Michael Ubaldi, August 23, 2005.
We would all have been jubilant today, reading about and reading through the culmination of Iraq's constituent assembly, if sundry opinion-makers had not convinced some of us to feel otherwise. The reasons, the good reasons? Hard to say. In Baghdad, drafters asked the elected National Assemblymen to exercise their power to postpone the deadline; the National Assembly agreed. Last evening, hours before the second deadline, committee spokesmen announced their completion of a draft proposal. Iraqi bloggist Omar Fadhil reported the events in greater written and pictoral detail than any mainstream publication, offering readers snapshots of Near Eastern men in suit-and-tie, conversing and arguing on news programs. The National Assembly received the draft and, by majority vote, scheduled three additional days for the committee to debate outstanding issues.
The Iraqi democratic system worked according to design, accommodating the unpredictability — indeed, the frustration — of the freeman political process. Exactly what about all of this is unacceptable?
The left, in politics and media, have carefully hedged headlines. Skittish rightists have found themselves trapped and we have found them panicky. Over the last month, press narratives went like this: either the constitution would be Islamist, or it would be unacceptable to the electoral and political Shiite majority; it would be tardy and destabilizing or it would be rushed and flawed, its remediation tardy and therefore destabilizing; the Bush White House was too involved, or the Iraqis were out of control. Sunnis were anti-federalist, went reports, but then one look at who else opposed federalism — Muqtada al-Sadr's radicals — prompted some to examine Sunni motivations. Sure enough, some of this Sunni reasoning is rooted in tribalism, and not particularly persuasive.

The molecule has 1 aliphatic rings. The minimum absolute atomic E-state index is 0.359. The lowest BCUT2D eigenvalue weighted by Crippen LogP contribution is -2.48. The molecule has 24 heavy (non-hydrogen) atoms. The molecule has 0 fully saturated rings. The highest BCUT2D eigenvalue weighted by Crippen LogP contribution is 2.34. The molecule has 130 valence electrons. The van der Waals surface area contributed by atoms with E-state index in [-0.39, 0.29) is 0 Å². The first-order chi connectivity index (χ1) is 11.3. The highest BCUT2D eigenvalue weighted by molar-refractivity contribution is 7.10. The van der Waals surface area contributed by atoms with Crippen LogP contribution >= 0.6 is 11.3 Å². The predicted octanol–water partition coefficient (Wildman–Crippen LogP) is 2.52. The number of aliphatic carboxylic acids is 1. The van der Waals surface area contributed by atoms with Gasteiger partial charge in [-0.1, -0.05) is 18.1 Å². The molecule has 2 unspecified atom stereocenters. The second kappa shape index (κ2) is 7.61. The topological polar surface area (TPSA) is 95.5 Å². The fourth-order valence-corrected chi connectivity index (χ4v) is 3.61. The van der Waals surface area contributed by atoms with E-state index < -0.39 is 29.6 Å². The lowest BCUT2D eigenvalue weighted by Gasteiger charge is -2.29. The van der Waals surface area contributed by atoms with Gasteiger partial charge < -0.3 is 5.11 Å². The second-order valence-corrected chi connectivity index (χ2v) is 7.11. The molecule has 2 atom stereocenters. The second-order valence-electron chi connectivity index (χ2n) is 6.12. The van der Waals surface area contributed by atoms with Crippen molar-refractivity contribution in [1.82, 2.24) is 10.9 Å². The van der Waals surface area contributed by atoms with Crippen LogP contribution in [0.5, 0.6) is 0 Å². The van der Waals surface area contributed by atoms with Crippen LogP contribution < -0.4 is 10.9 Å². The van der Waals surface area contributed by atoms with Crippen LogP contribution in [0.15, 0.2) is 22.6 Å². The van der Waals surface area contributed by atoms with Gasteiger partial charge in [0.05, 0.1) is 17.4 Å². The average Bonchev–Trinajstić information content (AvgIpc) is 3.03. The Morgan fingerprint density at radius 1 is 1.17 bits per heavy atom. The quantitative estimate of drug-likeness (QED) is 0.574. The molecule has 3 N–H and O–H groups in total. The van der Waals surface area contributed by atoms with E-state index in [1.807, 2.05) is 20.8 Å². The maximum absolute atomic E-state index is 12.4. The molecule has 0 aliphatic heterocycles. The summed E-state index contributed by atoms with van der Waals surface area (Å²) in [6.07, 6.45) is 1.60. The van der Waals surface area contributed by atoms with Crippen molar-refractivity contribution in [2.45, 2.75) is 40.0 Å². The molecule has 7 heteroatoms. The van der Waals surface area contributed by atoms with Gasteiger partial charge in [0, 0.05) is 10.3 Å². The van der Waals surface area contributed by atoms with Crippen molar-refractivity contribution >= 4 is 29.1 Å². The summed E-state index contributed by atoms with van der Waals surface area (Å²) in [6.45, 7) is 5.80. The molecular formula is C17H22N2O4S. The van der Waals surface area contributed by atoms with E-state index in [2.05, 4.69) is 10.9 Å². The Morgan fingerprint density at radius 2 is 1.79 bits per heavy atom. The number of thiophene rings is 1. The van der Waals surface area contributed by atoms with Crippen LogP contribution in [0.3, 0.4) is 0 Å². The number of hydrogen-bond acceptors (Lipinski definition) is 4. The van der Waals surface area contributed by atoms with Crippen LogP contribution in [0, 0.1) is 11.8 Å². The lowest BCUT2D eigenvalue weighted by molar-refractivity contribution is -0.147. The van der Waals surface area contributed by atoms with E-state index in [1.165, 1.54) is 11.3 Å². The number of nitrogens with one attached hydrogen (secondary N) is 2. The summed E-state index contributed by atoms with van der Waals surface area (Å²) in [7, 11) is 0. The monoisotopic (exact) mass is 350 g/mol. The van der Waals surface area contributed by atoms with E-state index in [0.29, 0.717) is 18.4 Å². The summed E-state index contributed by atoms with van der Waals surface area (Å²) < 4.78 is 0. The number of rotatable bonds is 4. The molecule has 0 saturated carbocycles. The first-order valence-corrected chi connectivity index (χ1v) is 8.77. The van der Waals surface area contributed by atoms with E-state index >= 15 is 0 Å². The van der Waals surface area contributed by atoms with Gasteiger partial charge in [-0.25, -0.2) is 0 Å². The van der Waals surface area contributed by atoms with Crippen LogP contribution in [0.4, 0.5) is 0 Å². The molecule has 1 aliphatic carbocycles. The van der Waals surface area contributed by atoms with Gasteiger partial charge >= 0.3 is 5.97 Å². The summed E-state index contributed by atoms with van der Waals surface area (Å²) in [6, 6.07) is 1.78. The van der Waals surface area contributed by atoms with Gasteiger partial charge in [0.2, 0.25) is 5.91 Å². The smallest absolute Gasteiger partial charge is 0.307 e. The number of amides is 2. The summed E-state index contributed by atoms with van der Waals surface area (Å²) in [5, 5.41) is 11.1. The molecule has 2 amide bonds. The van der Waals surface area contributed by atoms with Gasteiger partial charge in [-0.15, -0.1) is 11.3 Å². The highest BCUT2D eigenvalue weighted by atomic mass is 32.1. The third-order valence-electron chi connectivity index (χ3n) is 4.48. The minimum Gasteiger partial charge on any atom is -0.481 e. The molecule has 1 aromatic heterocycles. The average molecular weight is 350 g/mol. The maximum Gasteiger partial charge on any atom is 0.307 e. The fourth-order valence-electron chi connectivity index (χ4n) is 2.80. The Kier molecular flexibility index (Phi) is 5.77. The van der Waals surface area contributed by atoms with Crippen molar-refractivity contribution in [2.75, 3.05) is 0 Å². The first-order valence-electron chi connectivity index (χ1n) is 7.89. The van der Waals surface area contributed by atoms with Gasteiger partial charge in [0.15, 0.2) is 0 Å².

People have been led to worry by forgetting about contentious drafters from the past. Implicit to respective surrenders, a basic law and a constitution were militarily promulgated to occupied Germans and Japanese. In this case, the two finest examples of American creative destruction are not similar. Iraqis, under but moral obligations to America and its democratic allies, have proceeded quite independently. The creation of the United States Constitution, then, is an event critical to sorting out what appears to be ideological and political fisticuffs. Some analogies are valid, others strained but none of them is useless. Either we use whatever perspective can be found in history or we spin around, point and compare the Iraqi constitution to a comic book.
The 1787 Philadelphia convention lasted from May to September, its delegates drawing on experience with self-government; the Iraqis began in May and are hurrying to finish by the end of August, and the postcolonial Hashemite monarchy was brief and only shallowly democratic. A number of Sunni politicians are not pleased with the draft — a plebiscite is set for October, and yet if a coterie of Sunni intellectuals started publicizing opposition to ratification today they could continue for half a year and still fall short of American political disputation. The Connecticut Compromise and the monstrous dichotomy it represented deserves more than to be a tricky question on a grade school civics test. Iraqis, uniquely pressured and inexperienced but two hundred years richer than Philadelphia, should do fine with matters of natural resources and local rule.